Between 1997 and 2007 Ecuador had seven presidents, three of whom were forced to resign after tumultuous uprisings. The next head of state, Rafael Correa, ruled from 2007 to 2017, completing three terms. The US-trained economist pursued his social reform agenda, which he had started shortly after taking office, under the catchphrase of the ” civil revolution “. Social spending on low-income families was increased, while Correa tightened state control over the oil-rich country’s economy. However, it is undisputed that Ecuador has made significant development progress under Correaand regained political stability. The ideological basis of Correa’s policy was formed by the concept of ” Buen Vivir “, the “good life”, which he propagated: a philosophy of life that strives for a state of equilibrium between man and nature as the highest goal and has already attracted attention beyond the borders of Ecuador as an alternative development guideline has excited.
In the course of his tenure, however, the critical voices accusing Correa of an authoritarian leadership style increased. The subject of freedom of the press was particularly controversial. Correa has been embroiled in a power struggle with some of the country’s media, which is about the balance between free reporting and personal rights. In September 2014, there were major protests against Correa for the first time. The demonstrations in Quito and other cities were directed against a planned labor market reform and a possible constitutional reform that would lift the presidential term limit.
The 2017 presidential election took place against the backdrop of a divided society in which supporters and opponents of government policy were roughly in balance. The elections were won by Lenín Moreno, who like Correa belongs to the Alianza País (AP) party and one of its founding members. From 2007 to 2013 he was Vice President of Ecuador. With Moreno’s election victory, the Alianza País (AP), which emerged only a decade ago and of which Moreno was one of the founding members, established itself again as the largest and most stable political organization in the country.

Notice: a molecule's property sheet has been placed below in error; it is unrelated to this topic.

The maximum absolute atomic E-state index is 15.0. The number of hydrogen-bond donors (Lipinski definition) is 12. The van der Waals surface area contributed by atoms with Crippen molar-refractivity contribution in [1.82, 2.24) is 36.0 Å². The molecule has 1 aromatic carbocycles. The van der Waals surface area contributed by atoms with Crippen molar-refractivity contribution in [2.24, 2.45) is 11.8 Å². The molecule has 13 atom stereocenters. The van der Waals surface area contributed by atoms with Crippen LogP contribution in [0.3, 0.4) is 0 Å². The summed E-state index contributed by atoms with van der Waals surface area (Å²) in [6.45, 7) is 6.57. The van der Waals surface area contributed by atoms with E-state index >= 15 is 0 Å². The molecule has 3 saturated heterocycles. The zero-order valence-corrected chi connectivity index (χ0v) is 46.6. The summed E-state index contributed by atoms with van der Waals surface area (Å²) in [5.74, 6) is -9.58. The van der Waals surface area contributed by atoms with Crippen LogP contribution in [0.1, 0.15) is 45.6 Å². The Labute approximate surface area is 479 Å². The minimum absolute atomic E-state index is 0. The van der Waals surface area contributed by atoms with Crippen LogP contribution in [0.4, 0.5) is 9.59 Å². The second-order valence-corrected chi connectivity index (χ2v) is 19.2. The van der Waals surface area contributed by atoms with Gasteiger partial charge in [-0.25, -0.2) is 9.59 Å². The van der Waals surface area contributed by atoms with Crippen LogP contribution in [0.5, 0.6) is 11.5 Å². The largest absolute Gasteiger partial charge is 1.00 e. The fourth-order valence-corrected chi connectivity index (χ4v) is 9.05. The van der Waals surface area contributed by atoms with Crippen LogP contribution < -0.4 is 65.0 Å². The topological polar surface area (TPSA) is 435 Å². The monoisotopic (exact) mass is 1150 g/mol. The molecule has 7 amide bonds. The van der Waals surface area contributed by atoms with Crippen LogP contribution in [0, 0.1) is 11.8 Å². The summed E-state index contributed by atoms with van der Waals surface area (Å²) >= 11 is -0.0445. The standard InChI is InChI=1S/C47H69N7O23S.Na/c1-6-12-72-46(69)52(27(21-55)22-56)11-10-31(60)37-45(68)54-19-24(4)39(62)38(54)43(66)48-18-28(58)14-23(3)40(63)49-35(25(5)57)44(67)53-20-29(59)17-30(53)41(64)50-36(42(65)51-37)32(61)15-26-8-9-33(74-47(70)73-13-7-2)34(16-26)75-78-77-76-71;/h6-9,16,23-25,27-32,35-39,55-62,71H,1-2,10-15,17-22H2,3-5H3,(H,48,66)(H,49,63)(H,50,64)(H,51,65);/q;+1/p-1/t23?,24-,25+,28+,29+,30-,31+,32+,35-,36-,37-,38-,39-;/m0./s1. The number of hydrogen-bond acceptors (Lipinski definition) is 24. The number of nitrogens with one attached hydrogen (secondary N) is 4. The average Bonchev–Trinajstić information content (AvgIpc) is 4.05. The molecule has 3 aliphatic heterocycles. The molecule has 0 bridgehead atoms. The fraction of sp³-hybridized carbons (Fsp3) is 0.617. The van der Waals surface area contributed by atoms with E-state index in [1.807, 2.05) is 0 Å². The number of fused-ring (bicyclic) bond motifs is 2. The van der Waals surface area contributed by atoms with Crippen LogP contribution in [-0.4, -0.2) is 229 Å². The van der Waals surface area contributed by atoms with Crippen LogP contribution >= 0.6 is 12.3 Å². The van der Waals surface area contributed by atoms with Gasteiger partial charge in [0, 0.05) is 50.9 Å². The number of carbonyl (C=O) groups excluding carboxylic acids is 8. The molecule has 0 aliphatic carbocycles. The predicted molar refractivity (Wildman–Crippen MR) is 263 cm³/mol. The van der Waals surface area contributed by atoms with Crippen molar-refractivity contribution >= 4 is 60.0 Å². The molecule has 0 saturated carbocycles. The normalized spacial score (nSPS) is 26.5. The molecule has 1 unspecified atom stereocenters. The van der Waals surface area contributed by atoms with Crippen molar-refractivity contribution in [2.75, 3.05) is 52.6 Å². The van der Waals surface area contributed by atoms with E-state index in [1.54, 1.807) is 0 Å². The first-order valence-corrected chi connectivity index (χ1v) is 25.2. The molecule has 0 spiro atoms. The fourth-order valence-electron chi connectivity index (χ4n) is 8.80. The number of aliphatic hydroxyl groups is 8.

Since taking office, Moreno has increasingly criticized the policies of the previous government to which he was a member. Correa and parts of the Alianza País (AP) accuse Moreno of jeopardizing and discrediting the reform process that has been initiated in recent years. This has led to division processes within the party, which is in deep crisis. In October 2018, at the request of the public prosecutor’s office, the Ecuadorian Supreme Court opened an investigation against Correa and three other people for founding a criminal organization and attempted kidnapping. The ex-president is said to be involved in the kidnapping of the former Conservative MP Fernando Balda who have been involved in Colombia. Correa dismissed the allegations as politically motivated to apply for asylum in Belgium. He is currently staying there with the family of his Belgian wife. There are also voices in the country who speak of Moreno’s attempt to silence the previous government with the help of the judiciary.